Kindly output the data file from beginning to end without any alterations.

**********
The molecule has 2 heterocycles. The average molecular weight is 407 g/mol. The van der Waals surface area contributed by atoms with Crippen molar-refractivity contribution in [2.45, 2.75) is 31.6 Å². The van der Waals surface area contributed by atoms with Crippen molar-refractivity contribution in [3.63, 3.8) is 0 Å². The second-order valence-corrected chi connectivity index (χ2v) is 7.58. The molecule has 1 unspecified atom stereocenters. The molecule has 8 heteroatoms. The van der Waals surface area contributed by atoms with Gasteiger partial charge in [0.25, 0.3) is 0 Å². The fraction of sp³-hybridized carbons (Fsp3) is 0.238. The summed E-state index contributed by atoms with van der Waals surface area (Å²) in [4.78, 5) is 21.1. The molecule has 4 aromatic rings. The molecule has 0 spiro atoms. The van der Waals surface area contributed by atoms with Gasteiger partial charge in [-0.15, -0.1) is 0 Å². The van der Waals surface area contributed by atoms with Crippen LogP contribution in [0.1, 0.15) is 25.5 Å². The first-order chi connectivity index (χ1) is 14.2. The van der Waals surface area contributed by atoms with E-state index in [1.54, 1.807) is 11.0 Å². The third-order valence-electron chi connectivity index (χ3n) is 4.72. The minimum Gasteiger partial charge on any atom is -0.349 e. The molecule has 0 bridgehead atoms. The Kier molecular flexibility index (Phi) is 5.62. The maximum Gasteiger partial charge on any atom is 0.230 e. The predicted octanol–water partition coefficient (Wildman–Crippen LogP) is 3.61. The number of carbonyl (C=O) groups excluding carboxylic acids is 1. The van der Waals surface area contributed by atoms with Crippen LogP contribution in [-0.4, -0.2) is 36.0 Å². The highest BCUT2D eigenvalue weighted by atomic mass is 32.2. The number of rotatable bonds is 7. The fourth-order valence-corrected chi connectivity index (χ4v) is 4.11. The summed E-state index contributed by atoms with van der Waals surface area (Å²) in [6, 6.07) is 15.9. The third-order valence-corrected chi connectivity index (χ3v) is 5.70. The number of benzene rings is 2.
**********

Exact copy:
The molecule has 2 heterocycles. The average molecular weight is 407 g/mol. The van der Waals surface area contributed by atoms with Crippen molar-refractivity contribution in [2.45, 2.75) is 31.6 Å². The van der Waals surface area contributed by atoms with Crippen molar-refractivity contribution in [3.63, 3.8) is 0 Å². The second-order valence-corrected chi connectivity index (χ2v) is 7.58. The molecule has 1 unspecified atom stereocenters. The molecule has 8 heteroatoms. The van der Waals surface area contributed by atoms with Gasteiger partial charge in [0.25, 0.3) is 0 Å². The fraction of sp³-hybridized carbons (Fsp3) is 0.238. The summed E-state index contributed by atoms with van der Waals surface area (Å²) in [4.78, 5) is 21.1. The molecule has 4 aromatic rings. The molecule has 0 spiro atoms. The van der Waals surface area contributed by atoms with Gasteiger partial charge in [-0.15, -0.1) is 0 Å². The van der Waals surface area contributed by atoms with Crippen LogP contribution in [0.1, 0.15) is 25.5 Å². The first-order chi connectivity index (χ1) is 14.2. The van der Waals surface area contributed by atoms with E-state index in [1.54, 1.807) is 11.0 Å². The third-order valence-electron chi connectivity index (χ3n) is 4.72. The minimum Gasteiger partial charge on any atom is -0.349 e. The molecule has 0 bridgehead atoms. The Kier molecular flexibility index (Phi) is 5.62. The maximum Gasteiger partial charge on any atom is 0.230 e. The predicted octanol–water partition coefficient (Wildman–Crippen LogP) is 3.61. The number of carbonyl (C=O) groups excluding carboxylic acids is 1. The van der Waals surface area contributed by atoms with Crippen LogP contribution in [-0.4, -0.2) is 36.0 Å². The highest BCUT2D eigenvalue weighted by atomic mass is 32.2. The number of rotatable bonds is 7. The fourth-order valence-corrected chi connectivity index (χ4v) is 4.11. The summed E-state index contributed by atoms with van der Waals surface area (Å²) in [6, 6.07) is 15.9. The third-order valence-corrected chi connectivity index (χ3v) is 5.70. The number of benzene rings is 2.